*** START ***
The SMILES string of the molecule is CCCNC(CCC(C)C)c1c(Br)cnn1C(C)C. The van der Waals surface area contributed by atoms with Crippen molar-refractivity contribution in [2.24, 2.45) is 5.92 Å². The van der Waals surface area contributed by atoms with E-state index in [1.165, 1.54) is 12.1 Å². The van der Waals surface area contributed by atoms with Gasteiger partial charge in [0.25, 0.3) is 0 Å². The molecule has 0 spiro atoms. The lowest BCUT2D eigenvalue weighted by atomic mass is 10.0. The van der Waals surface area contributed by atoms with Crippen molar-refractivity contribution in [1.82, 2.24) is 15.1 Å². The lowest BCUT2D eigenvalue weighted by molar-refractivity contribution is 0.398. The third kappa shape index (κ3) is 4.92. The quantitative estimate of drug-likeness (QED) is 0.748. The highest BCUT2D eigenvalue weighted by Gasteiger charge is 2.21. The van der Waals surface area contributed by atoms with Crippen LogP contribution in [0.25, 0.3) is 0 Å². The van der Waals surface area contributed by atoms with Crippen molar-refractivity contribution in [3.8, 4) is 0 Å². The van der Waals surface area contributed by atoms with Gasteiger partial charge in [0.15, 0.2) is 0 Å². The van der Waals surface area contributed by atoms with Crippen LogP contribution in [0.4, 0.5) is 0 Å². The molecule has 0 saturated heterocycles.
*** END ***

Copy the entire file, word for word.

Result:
The SMILES string of the molecule is CCCNC(CCC(C)C)c1c(Br)cnn1C(C)C. The van der Waals surface area contributed by atoms with Crippen molar-refractivity contribution in [2.24, 2.45) is 5.92 Å². The van der Waals surface area contributed by atoms with E-state index in [1.165, 1.54) is 12.1 Å². The van der Waals surface area contributed by atoms with Gasteiger partial charge in [0.25, 0.3) is 0 Å². The molecule has 0 spiro atoms. The lowest BCUT2D eigenvalue weighted by atomic mass is 10.0. The van der Waals surface area contributed by atoms with Crippen molar-refractivity contribution in [1.82, 2.24) is 15.1 Å². The lowest BCUT2D eigenvalue weighted by molar-refractivity contribution is 0.398. The third kappa shape index (κ3) is 4.92. The quantitative estimate of drug-likeness (QED) is 0.748. The highest BCUT2D eigenvalue weighted by Gasteiger charge is 2.21. The van der Waals surface area contributed by atoms with Crippen LogP contribution in [0.25, 0.3) is 0 Å². The van der Waals surface area contributed by atoms with Crippen molar-refractivity contribution in [3.8, 4) is 0 Å². The van der Waals surface area contributed by atoms with Gasteiger partial charge in [0.15, 0.2) is 0 Å². The van der Waals surface area contributed by atoms with Crippen LogP contribution in [0.4, 0.5) is 0 Å². The molecule has 0 saturated heterocycles.